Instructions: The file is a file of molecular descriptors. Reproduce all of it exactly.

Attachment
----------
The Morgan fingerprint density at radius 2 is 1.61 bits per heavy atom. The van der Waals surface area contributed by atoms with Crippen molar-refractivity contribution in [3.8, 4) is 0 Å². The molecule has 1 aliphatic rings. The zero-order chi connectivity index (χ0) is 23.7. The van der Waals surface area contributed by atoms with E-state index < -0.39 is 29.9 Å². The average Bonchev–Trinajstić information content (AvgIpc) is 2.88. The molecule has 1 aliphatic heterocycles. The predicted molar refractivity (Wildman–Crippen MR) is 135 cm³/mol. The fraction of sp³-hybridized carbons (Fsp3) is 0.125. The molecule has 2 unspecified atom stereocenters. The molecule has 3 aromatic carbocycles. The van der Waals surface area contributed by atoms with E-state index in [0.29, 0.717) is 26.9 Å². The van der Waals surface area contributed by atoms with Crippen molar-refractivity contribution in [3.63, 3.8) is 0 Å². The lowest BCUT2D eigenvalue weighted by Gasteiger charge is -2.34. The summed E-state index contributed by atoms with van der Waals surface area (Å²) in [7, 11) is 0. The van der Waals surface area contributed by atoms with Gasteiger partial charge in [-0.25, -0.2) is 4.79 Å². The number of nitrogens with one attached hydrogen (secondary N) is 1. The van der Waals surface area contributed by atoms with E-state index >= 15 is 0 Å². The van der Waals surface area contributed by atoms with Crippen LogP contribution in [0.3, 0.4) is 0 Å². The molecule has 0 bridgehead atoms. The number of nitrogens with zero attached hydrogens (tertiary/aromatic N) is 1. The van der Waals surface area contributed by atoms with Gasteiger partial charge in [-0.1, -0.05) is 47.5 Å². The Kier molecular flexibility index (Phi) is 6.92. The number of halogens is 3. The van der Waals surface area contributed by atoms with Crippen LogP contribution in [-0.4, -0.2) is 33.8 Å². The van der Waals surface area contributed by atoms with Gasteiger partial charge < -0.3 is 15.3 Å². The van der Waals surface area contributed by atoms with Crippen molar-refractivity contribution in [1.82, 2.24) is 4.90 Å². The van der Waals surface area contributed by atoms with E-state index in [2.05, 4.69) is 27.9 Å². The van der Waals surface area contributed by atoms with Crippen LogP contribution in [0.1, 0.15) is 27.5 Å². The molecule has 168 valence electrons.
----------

The Morgan fingerprint density at radius 2 is 1.61 bits per heavy atom. The van der Waals surface area contributed by atoms with Crippen molar-refractivity contribution in [3.8, 4) is 0 Å². The molecule has 1 aliphatic rings. The zero-order chi connectivity index (χ0) is 23.7. The van der Waals surface area contributed by atoms with E-state index < -0.39 is 29.9 Å². The average Bonchev–Trinajstić information content (AvgIpc) is 2.88. The molecule has 1 aliphatic heterocycles. The predicted molar refractivity (Wildman–Crippen MR) is 135 cm³/mol. The fraction of sp³-hybridized carbons (Fsp3) is 0.125. The molecule has 2 unspecified atom stereocenters. The molecule has 3 aromatic carbocycles. The van der Waals surface area contributed by atoms with E-state index in [0.29, 0.717) is 26.9 Å². The van der Waals surface area contributed by atoms with Crippen molar-refractivity contribution in [3.63, 3.8) is 0 Å². The lowest BCUT2D eigenvalue weighted by Gasteiger charge is -2.34. The summed E-state index contributed by atoms with van der Waals surface area (Å²) in [7, 11) is 0. The van der Waals surface area contributed by atoms with Gasteiger partial charge in [-0.25, -0.2) is 4.79 Å². The number of nitrogens with one attached hydrogen (secondary N) is 1. The van der Waals surface area contributed by atoms with E-state index >= 15 is 0 Å². The van der Waals surface area contributed by atoms with Crippen LogP contribution in [0.3, 0.4) is 0 Å². The molecule has 0 bridgehead atoms. The number of nitrogens with zero attached hydrogens (tertiary/aromatic N) is 1. The van der Waals surface area contributed by atoms with Gasteiger partial charge in [-0.1, -0.05) is 47.5 Å². The Kier molecular flexibility index (Phi) is 6.92. The number of halogens is 3. The van der Waals surface area contributed by atoms with Crippen LogP contribution in [-0.4, -0.2) is 33.8 Å². The van der Waals surface area contributed by atoms with Gasteiger partial charge < -0.3 is 15.3 Å². The van der Waals surface area contributed by atoms with Crippen molar-refractivity contribution in [1.82, 2.24) is 4.90 Å². The van der Waals surface area contributed by atoms with E-state index in [2.05, 4.69) is 27.9 Å². The van der Waals surface area contributed by atoms with Crippen LogP contribution in [0.1, 0.15) is 27.5 Å². The molecule has 168 valence electrons.